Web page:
Epilepsy is sometimes referred to as the epileptic syndrome, acknowledging that the characteristic convulsive phenomena may have a variety of causes. Perhaps the earliest recognized cause of symptomatic epilepsy was cardiac asystole. In 1827 Adams1 described a number of patients in whom convulsive symptoms coincided with absence of the pulse at the wrist. He concluded correctly that the epileptiform attacks in these persons were of cardiac origin. In more recent years a number of conditions not referable to the central nervous system have been found to be responsible for convulsive seizures; these include, among others, spontaneous hypoglycemia, paroxysmal tachycardia, lead poisoning, nonspecific fevers and drug reactions.2 Differential diagnosis of these entities is essential because specific therapy may stop the epileptiform attacks. In the case reported herein, a seldom encountered etiologic factor was active: a hypersensitive carotid sinus.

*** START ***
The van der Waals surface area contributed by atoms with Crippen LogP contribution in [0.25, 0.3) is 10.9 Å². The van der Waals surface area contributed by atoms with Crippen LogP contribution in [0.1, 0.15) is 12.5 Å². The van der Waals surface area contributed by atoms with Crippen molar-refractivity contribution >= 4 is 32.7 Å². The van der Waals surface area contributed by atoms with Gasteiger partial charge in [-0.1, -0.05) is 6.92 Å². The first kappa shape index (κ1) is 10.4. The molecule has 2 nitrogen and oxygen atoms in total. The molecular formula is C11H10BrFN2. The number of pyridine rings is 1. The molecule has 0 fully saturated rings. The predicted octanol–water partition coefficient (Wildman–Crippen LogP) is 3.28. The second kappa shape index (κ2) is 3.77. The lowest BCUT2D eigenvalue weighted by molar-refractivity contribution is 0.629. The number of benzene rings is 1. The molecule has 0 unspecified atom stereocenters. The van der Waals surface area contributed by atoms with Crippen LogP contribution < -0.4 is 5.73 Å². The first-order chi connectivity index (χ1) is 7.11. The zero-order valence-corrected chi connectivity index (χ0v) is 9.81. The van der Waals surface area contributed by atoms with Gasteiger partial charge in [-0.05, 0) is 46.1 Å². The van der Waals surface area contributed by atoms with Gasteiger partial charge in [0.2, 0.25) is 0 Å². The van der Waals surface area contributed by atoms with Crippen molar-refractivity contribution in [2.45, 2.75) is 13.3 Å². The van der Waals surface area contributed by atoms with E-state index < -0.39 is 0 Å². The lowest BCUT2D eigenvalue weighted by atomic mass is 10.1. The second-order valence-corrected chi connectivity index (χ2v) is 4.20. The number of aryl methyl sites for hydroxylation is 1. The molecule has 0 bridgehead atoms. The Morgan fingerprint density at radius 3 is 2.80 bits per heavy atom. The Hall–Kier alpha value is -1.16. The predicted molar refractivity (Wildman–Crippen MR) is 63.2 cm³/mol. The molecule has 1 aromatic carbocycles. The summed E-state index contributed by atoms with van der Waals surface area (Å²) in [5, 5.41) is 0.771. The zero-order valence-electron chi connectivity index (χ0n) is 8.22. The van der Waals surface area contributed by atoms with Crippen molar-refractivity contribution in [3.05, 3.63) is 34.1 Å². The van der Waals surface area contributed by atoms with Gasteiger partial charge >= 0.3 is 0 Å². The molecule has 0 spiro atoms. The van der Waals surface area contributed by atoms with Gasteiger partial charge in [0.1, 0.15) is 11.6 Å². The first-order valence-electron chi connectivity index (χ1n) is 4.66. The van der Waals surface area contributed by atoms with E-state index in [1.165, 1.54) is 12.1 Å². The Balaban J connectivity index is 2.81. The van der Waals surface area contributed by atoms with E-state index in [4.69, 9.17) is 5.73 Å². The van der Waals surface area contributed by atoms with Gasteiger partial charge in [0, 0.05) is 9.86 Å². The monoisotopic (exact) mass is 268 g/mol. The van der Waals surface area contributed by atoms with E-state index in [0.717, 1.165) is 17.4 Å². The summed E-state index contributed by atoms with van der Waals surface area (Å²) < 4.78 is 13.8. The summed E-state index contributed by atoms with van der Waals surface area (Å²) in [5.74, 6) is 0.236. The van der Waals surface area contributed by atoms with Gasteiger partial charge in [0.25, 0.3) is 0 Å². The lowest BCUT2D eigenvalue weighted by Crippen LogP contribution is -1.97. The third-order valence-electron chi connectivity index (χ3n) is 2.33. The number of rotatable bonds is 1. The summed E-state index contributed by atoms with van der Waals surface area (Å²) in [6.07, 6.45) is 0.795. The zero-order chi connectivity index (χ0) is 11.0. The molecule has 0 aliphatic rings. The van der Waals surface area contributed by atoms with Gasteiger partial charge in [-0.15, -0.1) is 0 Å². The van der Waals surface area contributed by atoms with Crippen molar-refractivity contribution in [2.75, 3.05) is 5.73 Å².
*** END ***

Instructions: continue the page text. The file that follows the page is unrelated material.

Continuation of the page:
REPORT OF CASE
J. B., a man aged 51, was
RABWIN MH, MERLISS R. SURGICAL RELIEF OF EPILEPSY ASSOCIATED WITH CAROTID SINUS SYNDROME. JAMA. 1950;144(6):463-464. doi:10.1001/jama.1950.62920060002008a